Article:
It is that idea of clinging to hope instead of letting the overwhelming sense of doom overtake you that I thought of this morning. We all need that life raft of a bed frame to cling to like in the movie Titanic when all things around you are sinking. Let’s read the passage together today, Deuteronomy 1:19-25:

 

19 Then, as the Lord our God commanded us, we set out from Horeb and went toward the hill country of the Amorites through all that vast and dreadful wilderness that you have seen, and so we reached Kadesh Barnea. 20 Then I said to you, “You have reached the hill country of the Amorites, which the Lord our God is giving us. 21 See, the Lord your God has given you the land. Go up and take possession of it as the Lord, the God of your ancestors, told you. Do not be afraid; do not be discouraged.”

 

22 Then all of you came to me and said, “Let us send men ahead to spy out the land for us and bring back a report about the route we are to take and the towns we will come to.”

 

23 The idea seemed good to me; so I selected twelve of you, one man from each tribe. 24 They left and went up into the hill country, and came to the Valley of Eshkol and explored it. 25 Taking with them some of the fruit of the land, they brought it down to us and reported, “It is a good land that the Lord our God is giving us.”

 

The scouts had been sent out to determine not whether to enter the Promised Land but where they should enter. Upon returning, though, the scouts concluded that the obstacles were too large. God would give them the power to conquer the land, but they decided that the risk was too great and they let fear overtake them. God gives us the power to overcome our obstacles but we often let our circumstances control our lives. We can let our circumstances define us and defeat us and drive us into the ground. When we have trust in the Lord, no matter how bleak the situation looks, we demonstrate courageous, overcoming faith.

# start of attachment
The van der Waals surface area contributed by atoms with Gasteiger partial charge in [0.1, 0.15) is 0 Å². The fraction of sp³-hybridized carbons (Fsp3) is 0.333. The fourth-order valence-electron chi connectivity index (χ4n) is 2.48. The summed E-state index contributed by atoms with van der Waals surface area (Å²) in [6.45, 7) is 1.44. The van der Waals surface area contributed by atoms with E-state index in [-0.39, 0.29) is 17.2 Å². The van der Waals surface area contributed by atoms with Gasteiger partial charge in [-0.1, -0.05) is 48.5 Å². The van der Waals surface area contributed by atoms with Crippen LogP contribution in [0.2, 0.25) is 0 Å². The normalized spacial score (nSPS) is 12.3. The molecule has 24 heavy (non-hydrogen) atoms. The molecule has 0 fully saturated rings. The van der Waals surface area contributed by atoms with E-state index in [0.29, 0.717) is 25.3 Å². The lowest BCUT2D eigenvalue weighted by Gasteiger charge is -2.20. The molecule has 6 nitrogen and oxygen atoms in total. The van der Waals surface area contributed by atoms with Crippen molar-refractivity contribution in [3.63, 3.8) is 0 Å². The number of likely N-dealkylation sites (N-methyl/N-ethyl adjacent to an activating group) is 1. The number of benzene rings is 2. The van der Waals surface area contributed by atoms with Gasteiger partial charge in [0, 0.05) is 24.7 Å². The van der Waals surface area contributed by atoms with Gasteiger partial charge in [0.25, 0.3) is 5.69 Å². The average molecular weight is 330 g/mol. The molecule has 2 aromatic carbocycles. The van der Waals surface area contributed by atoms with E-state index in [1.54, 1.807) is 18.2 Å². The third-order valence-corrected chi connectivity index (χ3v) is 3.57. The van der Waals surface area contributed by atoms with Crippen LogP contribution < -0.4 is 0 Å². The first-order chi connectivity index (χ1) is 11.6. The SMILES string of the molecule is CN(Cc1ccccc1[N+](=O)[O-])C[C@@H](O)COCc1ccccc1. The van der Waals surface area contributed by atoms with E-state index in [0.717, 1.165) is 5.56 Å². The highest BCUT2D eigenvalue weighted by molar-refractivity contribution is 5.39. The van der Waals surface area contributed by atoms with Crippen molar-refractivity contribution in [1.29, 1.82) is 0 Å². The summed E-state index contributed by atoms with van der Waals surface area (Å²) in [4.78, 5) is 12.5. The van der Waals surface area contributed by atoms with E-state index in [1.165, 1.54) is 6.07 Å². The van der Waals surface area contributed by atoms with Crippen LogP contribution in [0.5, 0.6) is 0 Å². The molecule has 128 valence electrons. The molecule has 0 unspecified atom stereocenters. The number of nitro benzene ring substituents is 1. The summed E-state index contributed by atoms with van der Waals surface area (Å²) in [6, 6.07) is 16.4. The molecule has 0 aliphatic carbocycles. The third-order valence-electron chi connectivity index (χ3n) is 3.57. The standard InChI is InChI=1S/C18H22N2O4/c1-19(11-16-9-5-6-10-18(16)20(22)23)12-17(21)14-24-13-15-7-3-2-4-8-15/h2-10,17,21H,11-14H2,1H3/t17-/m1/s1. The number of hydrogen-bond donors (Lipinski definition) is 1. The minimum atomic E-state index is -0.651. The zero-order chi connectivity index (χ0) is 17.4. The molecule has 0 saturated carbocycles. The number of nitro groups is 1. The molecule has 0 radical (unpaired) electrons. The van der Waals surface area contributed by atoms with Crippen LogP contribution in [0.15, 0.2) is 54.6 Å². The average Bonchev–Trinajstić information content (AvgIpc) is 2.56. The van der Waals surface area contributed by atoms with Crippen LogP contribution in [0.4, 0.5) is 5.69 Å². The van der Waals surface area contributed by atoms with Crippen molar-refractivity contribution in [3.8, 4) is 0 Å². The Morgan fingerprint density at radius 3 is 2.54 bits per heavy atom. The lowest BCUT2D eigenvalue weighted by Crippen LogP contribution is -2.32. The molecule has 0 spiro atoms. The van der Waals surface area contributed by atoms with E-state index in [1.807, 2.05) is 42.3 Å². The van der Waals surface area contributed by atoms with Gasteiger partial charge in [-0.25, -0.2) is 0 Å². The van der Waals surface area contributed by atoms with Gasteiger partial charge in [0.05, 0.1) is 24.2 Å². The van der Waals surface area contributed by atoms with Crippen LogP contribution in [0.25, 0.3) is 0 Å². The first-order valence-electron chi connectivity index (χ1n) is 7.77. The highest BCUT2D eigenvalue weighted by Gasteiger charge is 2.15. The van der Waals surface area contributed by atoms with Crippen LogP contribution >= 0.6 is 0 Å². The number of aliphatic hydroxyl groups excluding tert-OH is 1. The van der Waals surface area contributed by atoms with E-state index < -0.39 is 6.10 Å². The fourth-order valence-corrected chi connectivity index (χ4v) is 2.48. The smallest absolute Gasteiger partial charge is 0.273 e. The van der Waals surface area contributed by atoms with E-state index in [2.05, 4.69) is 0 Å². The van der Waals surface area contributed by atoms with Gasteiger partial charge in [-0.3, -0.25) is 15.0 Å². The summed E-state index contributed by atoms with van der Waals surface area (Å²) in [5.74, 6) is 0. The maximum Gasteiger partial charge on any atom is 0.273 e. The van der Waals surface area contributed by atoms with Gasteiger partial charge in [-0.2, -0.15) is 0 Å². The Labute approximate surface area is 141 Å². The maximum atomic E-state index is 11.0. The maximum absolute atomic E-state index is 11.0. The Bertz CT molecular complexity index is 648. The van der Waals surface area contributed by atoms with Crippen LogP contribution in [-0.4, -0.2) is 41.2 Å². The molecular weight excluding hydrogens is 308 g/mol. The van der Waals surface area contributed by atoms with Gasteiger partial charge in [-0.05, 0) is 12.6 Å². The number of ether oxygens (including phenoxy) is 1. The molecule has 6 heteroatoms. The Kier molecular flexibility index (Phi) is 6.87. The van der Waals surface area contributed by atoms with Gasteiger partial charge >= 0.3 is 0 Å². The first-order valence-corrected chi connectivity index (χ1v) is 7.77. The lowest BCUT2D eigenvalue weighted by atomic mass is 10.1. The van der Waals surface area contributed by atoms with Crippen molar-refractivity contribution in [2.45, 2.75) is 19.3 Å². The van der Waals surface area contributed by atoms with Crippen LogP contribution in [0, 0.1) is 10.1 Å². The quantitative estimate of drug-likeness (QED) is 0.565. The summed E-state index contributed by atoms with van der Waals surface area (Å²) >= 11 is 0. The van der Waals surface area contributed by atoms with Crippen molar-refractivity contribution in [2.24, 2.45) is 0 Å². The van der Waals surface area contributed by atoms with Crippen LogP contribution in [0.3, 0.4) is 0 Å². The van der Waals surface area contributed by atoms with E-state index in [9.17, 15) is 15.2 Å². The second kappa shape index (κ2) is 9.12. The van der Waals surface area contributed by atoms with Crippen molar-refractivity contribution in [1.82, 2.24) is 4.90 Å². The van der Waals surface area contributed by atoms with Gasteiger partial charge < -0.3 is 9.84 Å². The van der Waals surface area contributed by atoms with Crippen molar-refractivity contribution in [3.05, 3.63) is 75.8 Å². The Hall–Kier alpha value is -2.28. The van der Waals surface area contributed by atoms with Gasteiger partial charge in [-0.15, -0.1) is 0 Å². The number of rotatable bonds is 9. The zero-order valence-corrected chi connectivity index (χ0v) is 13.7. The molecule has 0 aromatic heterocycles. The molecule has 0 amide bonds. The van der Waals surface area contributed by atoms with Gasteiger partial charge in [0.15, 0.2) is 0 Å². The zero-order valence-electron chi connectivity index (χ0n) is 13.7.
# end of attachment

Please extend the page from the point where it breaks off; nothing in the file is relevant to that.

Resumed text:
Don’t let anyone tell you that you do not have doubts about whether God is listening and caring when we go through the depths of the valley. Sure, even the strongest have doubts. Even, Jesus in the flesh on the cross asked the Father why He had forsaken Him, as Jesus felt the weight of the punishment of God for all sin for all time. We, too, will have doubts as we go through our valleys. But Jesus never lost faith while suffering on the cross. He clung to the obedience of doing His Father’s will. He knew that His objective was greater than His momentary pain. We too must cling to hope when we go through our valleys. I am witness to tell you that your resurrection is coming. It will get better. I am a living example. I am now standing on the high, dry ground. He has blessed me with a resurrected life that is firmly planted in Him. I have a great wife who loves me unconditionally no matter what. She is the wife that He intended for me. I have a great job in the secular world and I am serving the Lord at my church part-time on staff and full-time in any way I can. I am blessed. Jesus pulled me through those dark early days. I survived. I made it to the other side. Jesus was that faint light that I walked toward when I was surrounded by darkness.

 

Keep you eyes on Jesus and not your circumstances. Things will change if you trust Him no matter how hard it seems right now. You will make it. Hold Jesus’ hand!

 

Amen and Amen.